We are telling tourists about the immense suffering hiding behind the welcoming face of many elephant attractions across South East Asia. We explain how baby elephants are captured from the wild and then forced to endure days of beatings to break their wild spirits. We let them know that the elephants used in attractions are often treated badly – they are frequently kept chained when not giving rides or performing tricks. Read more in our page on Horrors for Asian Elephants.
We are urging tourists to stay away from captive elephant attractions, and tour operators not to include such attractions in their itinerary except for genuine sanctuaries or viewing elephants in the wild.
We are telling tourists and the people of India and South East Asia of the terrible plight of elephants kept in temples. Surrounded by crowds and noise, the animals are often rigidly chained by their legs to posts and forced to stand in the unrelenting heat for hours on end without adequate shade or water.
We aim to build alliances with the religious communities to press for the treatment of the animals to be radically improved and, in the medium term, for the use of elephants in temples and festivals to be brought to an end. Read more about the use elephants in festivals and temples here.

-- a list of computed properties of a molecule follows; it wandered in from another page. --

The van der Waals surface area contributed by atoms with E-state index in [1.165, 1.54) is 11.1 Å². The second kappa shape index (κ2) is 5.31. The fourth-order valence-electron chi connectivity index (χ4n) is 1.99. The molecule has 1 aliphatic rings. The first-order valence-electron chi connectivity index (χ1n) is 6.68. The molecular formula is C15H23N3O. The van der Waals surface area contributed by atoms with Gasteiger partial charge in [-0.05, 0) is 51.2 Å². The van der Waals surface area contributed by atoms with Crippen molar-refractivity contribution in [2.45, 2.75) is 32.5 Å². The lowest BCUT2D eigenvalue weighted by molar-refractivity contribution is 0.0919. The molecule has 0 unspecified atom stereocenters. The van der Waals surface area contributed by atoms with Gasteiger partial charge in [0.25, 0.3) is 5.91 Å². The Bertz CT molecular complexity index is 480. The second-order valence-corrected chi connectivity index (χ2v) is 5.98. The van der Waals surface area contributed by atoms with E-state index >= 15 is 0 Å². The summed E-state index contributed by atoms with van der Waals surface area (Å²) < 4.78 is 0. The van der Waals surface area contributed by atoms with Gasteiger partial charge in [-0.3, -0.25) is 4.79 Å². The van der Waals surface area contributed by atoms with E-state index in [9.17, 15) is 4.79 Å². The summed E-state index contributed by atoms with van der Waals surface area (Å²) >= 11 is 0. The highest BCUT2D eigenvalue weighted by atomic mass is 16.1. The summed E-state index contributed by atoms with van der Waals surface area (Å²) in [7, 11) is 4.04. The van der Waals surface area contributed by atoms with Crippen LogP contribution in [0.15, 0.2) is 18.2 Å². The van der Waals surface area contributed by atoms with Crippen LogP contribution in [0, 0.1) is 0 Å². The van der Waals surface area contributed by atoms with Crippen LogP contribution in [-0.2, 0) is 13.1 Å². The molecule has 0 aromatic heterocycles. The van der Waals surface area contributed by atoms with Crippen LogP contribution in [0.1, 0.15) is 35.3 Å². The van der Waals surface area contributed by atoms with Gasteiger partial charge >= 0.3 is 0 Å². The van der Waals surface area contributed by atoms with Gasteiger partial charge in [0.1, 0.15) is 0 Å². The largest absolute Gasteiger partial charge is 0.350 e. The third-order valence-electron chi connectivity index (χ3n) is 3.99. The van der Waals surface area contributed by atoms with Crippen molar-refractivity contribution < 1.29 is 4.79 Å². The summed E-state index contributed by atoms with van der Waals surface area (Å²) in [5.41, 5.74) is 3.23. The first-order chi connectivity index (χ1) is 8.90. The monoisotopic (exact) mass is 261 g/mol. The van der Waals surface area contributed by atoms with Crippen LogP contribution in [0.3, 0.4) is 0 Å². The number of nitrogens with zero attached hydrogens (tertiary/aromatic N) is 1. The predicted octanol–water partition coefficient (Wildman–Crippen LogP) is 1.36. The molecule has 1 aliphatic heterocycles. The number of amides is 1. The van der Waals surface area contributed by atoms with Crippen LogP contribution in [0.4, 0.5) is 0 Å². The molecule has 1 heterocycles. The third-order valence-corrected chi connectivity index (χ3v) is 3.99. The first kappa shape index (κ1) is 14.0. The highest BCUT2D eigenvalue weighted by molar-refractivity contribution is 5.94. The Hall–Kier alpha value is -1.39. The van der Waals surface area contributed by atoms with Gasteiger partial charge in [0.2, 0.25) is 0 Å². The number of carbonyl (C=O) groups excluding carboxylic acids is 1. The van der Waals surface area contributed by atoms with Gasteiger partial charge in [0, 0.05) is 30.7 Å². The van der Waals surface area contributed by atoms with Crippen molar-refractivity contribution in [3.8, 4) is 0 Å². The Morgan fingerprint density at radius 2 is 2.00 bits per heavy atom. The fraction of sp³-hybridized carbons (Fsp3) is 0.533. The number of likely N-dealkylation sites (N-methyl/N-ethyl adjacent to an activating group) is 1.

We are asking UK and EU politicians to press the authorities in India and other Asian countries to tackle urgently the problems facing wild and captive elephants. This is some of our recent work:
As a result of this visit, on 16 and 23 August 2015 the Mail on Sunday published two major features on STAE’s work and the plight of Asian elephants:
The online versions of these articles generated more reader views and more reader shares than any other piece in the history of the Mail group of newspapers.
STAE will keep you informed of developments with all the above initiatives.
If you would like to know more about STAE’s work or to meet with us please Contact Us.